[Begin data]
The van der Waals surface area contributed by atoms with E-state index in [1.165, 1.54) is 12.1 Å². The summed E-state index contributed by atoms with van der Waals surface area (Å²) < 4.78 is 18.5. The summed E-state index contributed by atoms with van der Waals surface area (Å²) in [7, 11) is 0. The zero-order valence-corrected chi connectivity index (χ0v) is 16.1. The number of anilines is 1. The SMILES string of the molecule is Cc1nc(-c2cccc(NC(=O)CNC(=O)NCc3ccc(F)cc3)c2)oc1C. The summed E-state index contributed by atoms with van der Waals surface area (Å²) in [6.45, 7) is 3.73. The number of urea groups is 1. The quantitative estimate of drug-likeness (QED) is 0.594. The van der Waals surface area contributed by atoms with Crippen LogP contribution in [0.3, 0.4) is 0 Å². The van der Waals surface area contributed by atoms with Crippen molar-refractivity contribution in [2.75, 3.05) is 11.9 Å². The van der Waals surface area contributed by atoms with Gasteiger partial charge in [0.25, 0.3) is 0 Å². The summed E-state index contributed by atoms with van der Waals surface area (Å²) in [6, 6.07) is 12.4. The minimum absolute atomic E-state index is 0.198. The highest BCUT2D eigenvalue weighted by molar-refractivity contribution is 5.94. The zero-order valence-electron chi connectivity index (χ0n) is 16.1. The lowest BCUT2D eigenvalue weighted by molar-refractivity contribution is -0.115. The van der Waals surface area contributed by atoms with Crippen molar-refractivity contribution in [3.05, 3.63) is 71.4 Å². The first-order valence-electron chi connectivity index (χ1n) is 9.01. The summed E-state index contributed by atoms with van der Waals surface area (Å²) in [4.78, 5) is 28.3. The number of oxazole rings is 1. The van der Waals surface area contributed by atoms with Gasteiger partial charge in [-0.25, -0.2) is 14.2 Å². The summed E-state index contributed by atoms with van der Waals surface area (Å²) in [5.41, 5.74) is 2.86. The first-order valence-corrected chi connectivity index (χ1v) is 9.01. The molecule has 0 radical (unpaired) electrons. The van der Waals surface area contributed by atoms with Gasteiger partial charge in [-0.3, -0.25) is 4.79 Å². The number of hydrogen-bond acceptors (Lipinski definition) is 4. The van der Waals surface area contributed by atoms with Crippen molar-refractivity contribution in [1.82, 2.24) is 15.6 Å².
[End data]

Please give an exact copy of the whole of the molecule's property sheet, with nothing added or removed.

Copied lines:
The van der Waals surface area contributed by atoms with E-state index in [1.165, 1.54) is 12.1 Å². The summed E-state index contributed by atoms with van der Waals surface area (Å²) < 4.78 is 18.5. The summed E-state index contributed by atoms with van der Waals surface area (Å²) in [7, 11) is 0. The zero-order valence-corrected chi connectivity index (χ0v) is 16.1. The number of anilines is 1. The SMILES string of the molecule is Cc1nc(-c2cccc(NC(=O)CNC(=O)NCc3ccc(F)cc3)c2)oc1C. The summed E-state index contributed by atoms with van der Waals surface area (Å²) in [6.45, 7) is 3.73. The number of urea groups is 1. The quantitative estimate of drug-likeness (QED) is 0.594. The van der Waals surface area contributed by atoms with Crippen LogP contribution in [0.3, 0.4) is 0 Å². The van der Waals surface area contributed by atoms with Crippen molar-refractivity contribution in [2.75, 3.05) is 11.9 Å². The van der Waals surface area contributed by atoms with Gasteiger partial charge in [0.25, 0.3) is 0 Å². The summed E-state index contributed by atoms with van der Waals surface area (Å²) in [6, 6.07) is 12.4. The minimum absolute atomic E-state index is 0.198. The highest BCUT2D eigenvalue weighted by molar-refractivity contribution is 5.94. The zero-order valence-electron chi connectivity index (χ0n) is 16.1. The lowest BCUT2D eigenvalue weighted by molar-refractivity contribution is -0.115. The van der Waals surface area contributed by atoms with Crippen molar-refractivity contribution in [3.05, 3.63) is 71.4 Å². The first-order valence-electron chi connectivity index (χ1n) is 9.01. The summed E-state index contributed by atoms with van der Waals surface area (Å²) in [4.78, 5) is 28.3. The number of oxazole rings is 1. The van der Waals surface area contributed by atoms with Gasteiger partial charge in [-0.25, -0.2) is 14.2 Å². The summed E-state index contributed by atoms with van der Waals surface area (Å²) in [5.41, 5.74) is 2.86. The first-order valence-corrected chi connectivity index (χ1v) is 9.01. The molecule has 0 radical (unpaired) electrons. The van der Waals surface area contributed by atoms with Gasteiger partial charge in [-0.3, -0.25) is 4.79 Å². The number of hydrogen-bond acceptors (Lipinski definition) is 4. The van der Waals surface area contributed by atoms with Crippen molar-refractivity contribution in [1.82, 2.24) is 15.6 Å².